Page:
Another bone of contention was the very location of the event, with Polish authorities saying the main memorial for the liberation of Auschwitz should be at the site of the death camp and not in Israel. “I believe that one must not deprive this place of its remembrance by transferring it somewhere else and by stressing somewhere else what happened more than 75 years ago,” Duda said earlier this month.
The director of the Auschwitz Museum, Piotr Cywinski, accused organizers of the World Holocaust Forum as trying to create an “alternative commemorative event” to the annual January 27 gathering in Oswiecim he hosts. “It is simply so provocative and immature that I do not find the words to comment on it,” he told the Times of Israel in an exclusive interview this week.
Will Putin push his controversial narrative of World War II? The organizers of the Jerusalem event did not see the leaders’ speeches in advance, raising some concern that Putin could use the stage not only to praise the Soviet Army for liberating Auschwitz but also to advance his current campaign to badmouth the Poles for allegedly having collaborated with the Nazis.
While reports indicate that Putin will ultimately pardon Naama Issachar, the Israeli tourist who has begun to serve a seven-and-a-half-year sentence in Russian prison for marijuana charges, it seems unlikely that he would address the matter in one of his speeches while in the Holy Land.
Meanwhile, Netanyahu, according to various reports, may use his speech to endorse to some extent Putin’s narrative of World War II in the hope of helping liberate Issachar, and to recruit world leaders to speak out against the International Criminal Court, which is weighing a possible pursuit of war crimes charges against Israel.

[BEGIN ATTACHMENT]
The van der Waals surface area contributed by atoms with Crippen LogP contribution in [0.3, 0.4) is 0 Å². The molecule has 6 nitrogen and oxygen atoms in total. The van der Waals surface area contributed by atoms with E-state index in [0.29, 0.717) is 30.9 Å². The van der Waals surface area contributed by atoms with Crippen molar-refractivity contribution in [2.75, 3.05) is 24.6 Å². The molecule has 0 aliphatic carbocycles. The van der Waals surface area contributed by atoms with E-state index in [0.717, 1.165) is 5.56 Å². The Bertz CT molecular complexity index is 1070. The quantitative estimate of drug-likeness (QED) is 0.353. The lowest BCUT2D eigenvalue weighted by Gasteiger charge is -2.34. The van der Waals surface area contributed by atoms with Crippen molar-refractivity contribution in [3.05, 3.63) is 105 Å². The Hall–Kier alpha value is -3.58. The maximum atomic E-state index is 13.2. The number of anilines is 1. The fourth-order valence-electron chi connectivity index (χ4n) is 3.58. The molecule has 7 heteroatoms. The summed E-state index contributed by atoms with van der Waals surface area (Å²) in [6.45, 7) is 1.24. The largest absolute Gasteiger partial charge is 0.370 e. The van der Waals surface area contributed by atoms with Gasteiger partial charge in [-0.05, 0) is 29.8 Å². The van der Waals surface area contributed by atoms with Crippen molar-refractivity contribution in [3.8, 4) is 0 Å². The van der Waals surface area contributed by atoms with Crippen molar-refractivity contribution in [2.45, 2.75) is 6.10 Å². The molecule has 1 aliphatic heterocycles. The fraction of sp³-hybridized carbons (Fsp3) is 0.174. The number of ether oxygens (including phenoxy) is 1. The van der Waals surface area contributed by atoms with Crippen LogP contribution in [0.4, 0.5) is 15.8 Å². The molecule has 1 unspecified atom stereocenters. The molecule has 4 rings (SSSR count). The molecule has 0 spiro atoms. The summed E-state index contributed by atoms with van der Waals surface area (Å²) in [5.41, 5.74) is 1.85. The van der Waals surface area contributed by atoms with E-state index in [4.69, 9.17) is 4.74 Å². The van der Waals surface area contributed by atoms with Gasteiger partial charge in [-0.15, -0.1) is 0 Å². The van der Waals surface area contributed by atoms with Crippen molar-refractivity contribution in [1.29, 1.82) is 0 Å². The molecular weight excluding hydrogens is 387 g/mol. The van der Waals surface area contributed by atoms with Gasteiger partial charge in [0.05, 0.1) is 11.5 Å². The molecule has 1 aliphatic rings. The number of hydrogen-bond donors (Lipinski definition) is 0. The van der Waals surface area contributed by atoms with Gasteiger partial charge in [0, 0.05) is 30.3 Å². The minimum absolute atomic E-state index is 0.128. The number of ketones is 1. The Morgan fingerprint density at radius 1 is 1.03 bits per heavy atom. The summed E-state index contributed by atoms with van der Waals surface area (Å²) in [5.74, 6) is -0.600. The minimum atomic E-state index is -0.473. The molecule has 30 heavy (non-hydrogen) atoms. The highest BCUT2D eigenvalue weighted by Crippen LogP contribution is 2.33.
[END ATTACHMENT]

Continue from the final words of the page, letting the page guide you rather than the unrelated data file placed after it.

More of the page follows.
Besides the politicians and Kantor, there will be two other speakers: former chief rabbi and Holocaust survivor Israel Meir Lau and Yad Vashem chairman Avner Shalev. In between the speeches, short clips about the Holocaust and contemporary anti-Semitism will be shown and an orchestra and several choirs will provide musical interludes.
Holocaust survivors Rose Moskowitz and Colette Avital are set to light a memorial torch, and the world leaders will lay wreaths at the base of Nathan Rappaport’s Warsaw Ghetto Uprising monument. IDF cantor Shai Abramson will recite the El Maleh Rahamim memorial prayer and Holocaust survivor Naftali “Tuli” Deutsch will say Kaddish, the traditional Jewish mourner’s prayer, before the ceremony concludes with the playing of Hatikva.
To the chagrin of some, only 30 out of 800 tickets for the event were reserved for Holocaust survivors.
Yad Vashem explained that the event “is not a public ceremony but rather a gathering of leaders.” Some 100,000 Holocaust survivors live in Israel and it would have been impossible to invite even a fraction of them, a spokesman said.
In light of the public outcry, however, a handful of cabinet ministers decided to give up their seats for survivors.
Pence visits Western Wall, Putin prefers Bethlehem
After the event, Rivlin and Netanyahu will continue to conduct bilateral meetings with world leaders. The prime minister will join Pence and and US Ambassador to Israel David Friedman at the US Embassy in Jerusalem. During his short stay, the vice president is also expected to visit the Western Wall before taking off for DC on Thursday evening.
Putin, meanwhile, will travel to Bethlehem for a meeting with Palestinian Authority President Mahmoud Abbas before heading back to Moscow late Thursday evening. Macron, Prince Charles, and Australian Governor General Hurley will also meet Abbas.
While in Bethlehem, Charles — who is on his first official visit to Israel — also plans to tour the Church of the Nativity, a site revered by Christians as the birthplace of Jesus. As opposed to his son William, who visited Israel and the Palestinian territories last year, the Prince of Wales is not scheduled to visit any holy sites in Jerusalem’s Old City.
On Friday, Netanyahu and Rivlin will continue to hold bilateral meetings with foreign leaders, until about an hour before Shabbat starts and the biggest diplomatic event in Israel’s history comes to a close.